The Washington Army National Guard is another step closer to relocating operations to Pangborn Airport near East Wenatchee. 

The Chelan Douglas Regional Port Authority Board of Commissioners has signed off on a lease agreement for the Guard to take over the airport's Executive Flight building and house its air fleet at the airport. 

Port CEO Jim Kuntz says the Port Authority will benefit financially and the area will receive a boost. 

"I think we did OK," said Kuntz at the port's most recent meeting. "And I'm excited to have them here." 

The National Guard will start paying rent on the Executive Flight building this month, but won't actually move in until next April. 

The permanent Guard post at Pangborn will provide several benefits for the region – primarily improved response times during wildfires. 

The National Guard is relocating to Pangborn from Fairchild Air Force Base near Spokane. 

The move will bring with it 28 full time jobs and a fleet of nine helicopters. The fleet includes six UH-72 Lakota helicopters and three UH-60 Blackhawk helicopters.  

The local economy is seen as a big winner in the agreement. For one weekend a month, roughly 100 reservists will visit the Wenatchee Valley for training, which means potential hotel and restaurant dollars. 

The deal calls for a 10 year lease, starting this month, with an option for the National Guard to renew for five more one-year terms. 

The Guard will pay $31,304 a monthly, or $375,653 annually, with a 3.5% annual rent increase. Kuntz said the Guard came in asking for a 2.5 percent annual increase, but he insisted on 3.5 percent, given current inflation rates.  

Also, the guard will pay $29,141 a month until Airlift Northwest relocates from the Executive Flight building. 

The deal includes the guard paying utilities, although the Port will pay utilities and charge the Guard for the expense until the guard occupies the entire building. 

The port will continue to pay for landscaping, snow removal, and other services but will charge the guard for the expenses. The Guard will pay for janitorial services.  

The guard can’t use the port's fueling facility without a written agreement from the port because the state does not include fueling costs in leases. 

The lease was signed off by Washington State Military Department Assistant Director Richard Bushnell and Assistant State Attorney General Alex Straub.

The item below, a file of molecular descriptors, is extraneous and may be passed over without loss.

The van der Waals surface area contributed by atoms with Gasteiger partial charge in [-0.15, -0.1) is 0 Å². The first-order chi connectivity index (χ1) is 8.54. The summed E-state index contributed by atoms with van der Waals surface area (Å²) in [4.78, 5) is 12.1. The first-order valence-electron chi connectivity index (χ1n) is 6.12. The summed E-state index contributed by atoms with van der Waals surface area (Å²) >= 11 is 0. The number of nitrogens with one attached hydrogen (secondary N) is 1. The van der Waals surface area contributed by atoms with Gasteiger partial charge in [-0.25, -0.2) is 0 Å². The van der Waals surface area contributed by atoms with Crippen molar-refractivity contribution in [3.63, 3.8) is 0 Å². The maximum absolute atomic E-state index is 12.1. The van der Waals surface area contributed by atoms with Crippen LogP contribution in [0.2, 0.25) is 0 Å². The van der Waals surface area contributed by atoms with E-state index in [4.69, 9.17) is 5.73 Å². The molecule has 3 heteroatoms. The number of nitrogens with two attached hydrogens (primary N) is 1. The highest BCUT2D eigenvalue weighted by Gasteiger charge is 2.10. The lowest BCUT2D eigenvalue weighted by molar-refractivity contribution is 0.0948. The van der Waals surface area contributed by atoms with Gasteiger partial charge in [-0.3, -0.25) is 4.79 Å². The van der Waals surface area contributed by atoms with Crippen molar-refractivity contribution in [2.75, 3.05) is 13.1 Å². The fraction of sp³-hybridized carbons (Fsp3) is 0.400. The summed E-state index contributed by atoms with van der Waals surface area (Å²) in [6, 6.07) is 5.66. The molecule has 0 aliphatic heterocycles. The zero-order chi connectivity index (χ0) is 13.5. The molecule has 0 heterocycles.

The port will lose $205,000 annually from current tenants at the Executive Flight building, including  several jet owners, Airlift Northwest, and engineering firm Ardurra. Kuntz said he expects Ardurra to move with Port employees from the Executive Flight Building to the Confluence Technology Center. 

The Port has 17 employees relocating to the Center in Olds Station.  

Kuntz said all furniture will stay in the Executive Flight building, except computers. 

He said it would be the easiest option, otherwise the Guard might want a discount in rent with furniture removed. He said it would likely cost $85,000 for new furniture for port employees. 

With all costs and revenue streams figured in, the Port will make a profit of $231,756 in the first year. “That's good for the airport," said Kuntz. “It’s not a lot, but it is what it is. We’ll net $231,000 and then rent goes up 3.5 percent a year.”  

In addition, a parcel could be purchased by the Guard from the port with the intention of building a 60,000 square foot hanger in the future. 

The Guard is planning to ask for up to $35 million in federal money to build the hangar on 28 acres near Pangborn. About 14-acres of the site is currently owned by Santa Cruz Farms with the remainder already belonging to the Port. 

The two parties are also exploring options for connecting water, power and other utilities to the proposed site. 


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